Red Cross officials say at least $6 million meant to fight the Ebola outbreak in West Africa was stolen through fraud. Investigations have revealed suspected fraud in the three hardest-hit countries during the 2014-2016 epidemic, which killed more than 11,000 people. It was the world's worst Ebola outbreak.
, FILE - In this Friday, Jan. 15, 2016 file photo, people pass a banner reading 'STOP EBOLA' forming part of Sierra Leone's Ebola free campaign in the city of Freetown, Sierra Leone. Fraud by Red Cross workers and others wasted more than $6 million meant to fight the deadly Ebola outbreak in West Africa, the organization confirmed Saturday, Nov. 4, 2017. The revelations follow an internal investigation of how money was handled during the 2014-2016 epidemic that killed more than 11,000 people in Sierra Leone, Liberia and Guinea. (AP Photo/Aurelie Marrier d'Unienville, file)
04 of November 2017 16:30:52
FREETOWN, Sierra Leone (AP) — Fraud by Red Cross workers and others wasted at least $6 million meant to fight the deadly Ebola outbreak in West Africa, the organization confirmed Saturday.
The revelations follow an internal investigation of how the organization handled more than $124 million during the 2014-2016 epidemic that killed more than 11,000 people in Sierra Leone, Liberia and Guinea.
The disease erupted in Guinea and quickly spread to Sierra Leone and Liberia. The international aid response was initially slow, and money once it arrived was often disbursed quickly in the rush to purchase supplies and get aid workers into the field.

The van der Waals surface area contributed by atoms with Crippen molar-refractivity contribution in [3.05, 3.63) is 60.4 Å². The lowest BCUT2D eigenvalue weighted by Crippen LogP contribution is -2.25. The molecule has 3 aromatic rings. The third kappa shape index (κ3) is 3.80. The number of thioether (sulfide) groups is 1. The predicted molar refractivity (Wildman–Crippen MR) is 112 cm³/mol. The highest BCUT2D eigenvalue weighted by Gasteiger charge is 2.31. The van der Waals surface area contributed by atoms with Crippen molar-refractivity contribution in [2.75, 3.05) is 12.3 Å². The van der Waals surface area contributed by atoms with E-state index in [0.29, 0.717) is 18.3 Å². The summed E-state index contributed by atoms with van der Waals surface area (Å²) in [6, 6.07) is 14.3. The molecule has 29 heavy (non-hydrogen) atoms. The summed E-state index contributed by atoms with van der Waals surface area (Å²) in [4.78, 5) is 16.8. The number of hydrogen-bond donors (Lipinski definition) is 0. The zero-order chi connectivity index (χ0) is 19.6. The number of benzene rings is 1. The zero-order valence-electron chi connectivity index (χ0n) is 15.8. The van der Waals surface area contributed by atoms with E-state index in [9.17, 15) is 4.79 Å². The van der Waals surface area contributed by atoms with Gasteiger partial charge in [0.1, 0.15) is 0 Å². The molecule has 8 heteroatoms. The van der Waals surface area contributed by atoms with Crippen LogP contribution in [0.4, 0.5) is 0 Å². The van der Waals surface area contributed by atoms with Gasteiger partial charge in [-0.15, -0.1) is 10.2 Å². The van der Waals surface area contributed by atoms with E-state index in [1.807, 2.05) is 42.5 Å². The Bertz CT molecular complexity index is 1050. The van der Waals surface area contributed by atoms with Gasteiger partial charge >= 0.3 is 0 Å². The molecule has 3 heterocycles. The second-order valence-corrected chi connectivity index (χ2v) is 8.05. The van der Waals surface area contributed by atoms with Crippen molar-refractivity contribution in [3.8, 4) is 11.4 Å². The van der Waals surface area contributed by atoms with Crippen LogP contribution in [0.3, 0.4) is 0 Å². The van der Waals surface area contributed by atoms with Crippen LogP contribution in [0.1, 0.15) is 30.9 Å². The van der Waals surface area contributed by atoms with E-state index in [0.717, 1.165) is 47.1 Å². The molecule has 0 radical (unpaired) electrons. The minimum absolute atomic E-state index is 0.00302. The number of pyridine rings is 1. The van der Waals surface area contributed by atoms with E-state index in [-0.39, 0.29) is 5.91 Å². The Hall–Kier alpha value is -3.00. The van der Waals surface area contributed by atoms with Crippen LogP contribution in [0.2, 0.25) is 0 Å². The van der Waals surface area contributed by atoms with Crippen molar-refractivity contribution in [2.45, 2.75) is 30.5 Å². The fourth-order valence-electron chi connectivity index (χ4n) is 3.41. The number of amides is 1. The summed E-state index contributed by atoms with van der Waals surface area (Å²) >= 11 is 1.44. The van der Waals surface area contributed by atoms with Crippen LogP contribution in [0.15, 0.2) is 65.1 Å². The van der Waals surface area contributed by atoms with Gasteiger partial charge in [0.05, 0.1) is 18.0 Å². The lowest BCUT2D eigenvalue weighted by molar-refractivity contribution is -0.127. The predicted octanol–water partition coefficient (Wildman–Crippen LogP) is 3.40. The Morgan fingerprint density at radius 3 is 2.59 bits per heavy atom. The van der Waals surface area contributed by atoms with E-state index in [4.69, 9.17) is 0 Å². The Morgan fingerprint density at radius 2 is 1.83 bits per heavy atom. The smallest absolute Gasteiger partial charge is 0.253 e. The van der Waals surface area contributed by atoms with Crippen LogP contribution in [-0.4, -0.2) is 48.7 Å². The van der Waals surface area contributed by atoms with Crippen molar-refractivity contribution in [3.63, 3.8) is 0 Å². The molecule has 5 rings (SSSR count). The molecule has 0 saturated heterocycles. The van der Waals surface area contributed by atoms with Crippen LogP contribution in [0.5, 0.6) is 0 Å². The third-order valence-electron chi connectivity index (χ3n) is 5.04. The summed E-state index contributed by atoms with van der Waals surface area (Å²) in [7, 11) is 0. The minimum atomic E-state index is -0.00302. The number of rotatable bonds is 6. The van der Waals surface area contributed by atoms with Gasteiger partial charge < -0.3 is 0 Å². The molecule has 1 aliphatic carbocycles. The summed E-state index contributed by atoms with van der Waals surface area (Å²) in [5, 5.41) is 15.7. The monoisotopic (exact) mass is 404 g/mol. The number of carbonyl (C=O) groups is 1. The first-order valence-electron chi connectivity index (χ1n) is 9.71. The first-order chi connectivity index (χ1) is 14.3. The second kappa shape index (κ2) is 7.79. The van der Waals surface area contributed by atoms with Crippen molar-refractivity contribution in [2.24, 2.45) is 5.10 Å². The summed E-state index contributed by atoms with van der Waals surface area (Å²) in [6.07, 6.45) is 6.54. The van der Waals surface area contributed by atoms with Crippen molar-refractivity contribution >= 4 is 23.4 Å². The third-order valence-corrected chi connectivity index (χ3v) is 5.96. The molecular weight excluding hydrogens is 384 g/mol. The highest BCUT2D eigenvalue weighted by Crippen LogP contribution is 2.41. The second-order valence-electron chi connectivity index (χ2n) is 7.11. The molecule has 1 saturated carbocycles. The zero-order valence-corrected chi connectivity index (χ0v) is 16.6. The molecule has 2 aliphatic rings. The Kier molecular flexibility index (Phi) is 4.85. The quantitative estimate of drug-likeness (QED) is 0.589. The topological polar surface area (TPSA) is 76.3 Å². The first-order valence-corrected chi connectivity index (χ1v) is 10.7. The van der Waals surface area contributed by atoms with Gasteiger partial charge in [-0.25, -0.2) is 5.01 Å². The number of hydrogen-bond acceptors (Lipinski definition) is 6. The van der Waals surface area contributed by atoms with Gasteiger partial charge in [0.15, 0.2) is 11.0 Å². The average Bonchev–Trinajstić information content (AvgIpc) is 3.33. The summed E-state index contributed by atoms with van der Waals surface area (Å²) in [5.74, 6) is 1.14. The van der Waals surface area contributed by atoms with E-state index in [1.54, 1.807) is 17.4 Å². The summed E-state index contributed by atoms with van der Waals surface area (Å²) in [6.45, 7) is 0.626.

As much as $2.13 million disappeared as the result of "likely collusion" between Red Cross staff and employees at a Sierra Leonean bank, the investigation found. It is believed that the money was lost when they improperly fixed the exchange rate at the height of the epidemic.
The International Federation of the Red Cross and Red Crescent Societies said it was "outraged" by what it had uncovered, and was strengthening its efforts to fight corruption, including introducing cash spending limits in "high-risk settings." It also plans to send trained auditors along with emergency operations teams. Other measures will include additional staff training and "the establishment of a dedicated and independent internal investigation function."
"These cases must not in any way diminish the tremendous courage and dedication of thousands of volunteers and staff during the Ebola response. They played a critical and widely recognized role in containing and ending the outbreak, and preventing further spread of the Ebola virus internationally," said Dr. Jemilah Mahmood, the IFRC under secretary general for partnerships.
"We are pursuing every possible avenue to reclaim all funds that have been misappropriated, diverted, or otherwise illegally taken. This includes working with authorities in affected countries and elsewhere as appropriate."
The findings of the internal investigation were first posted online Oct. 20 but were not widely publicized until Friday. The IFRC confirmed the findings Saturday and said it was working with Sierra Leone's Anti-Corruption Commission to "investigate and legally pursue any persons involved."
IFRC also revealed evidence of fraud in the two other hardest-hit countries during the Ebola crisis.
In Liberia, investigators found "evidence of fraud related to inflated prices of relief items, payroll and payment of volunteer incentives." IFRC estimated the loss at $2.7 million.
And in Guinea, at least $1.17 million disappeared because of fraudulent billing practices by a customs clearance service provider. Two other investigations there are pending, IFRC said.
Associated Press writer Jamey Keaten in Geneva contributed.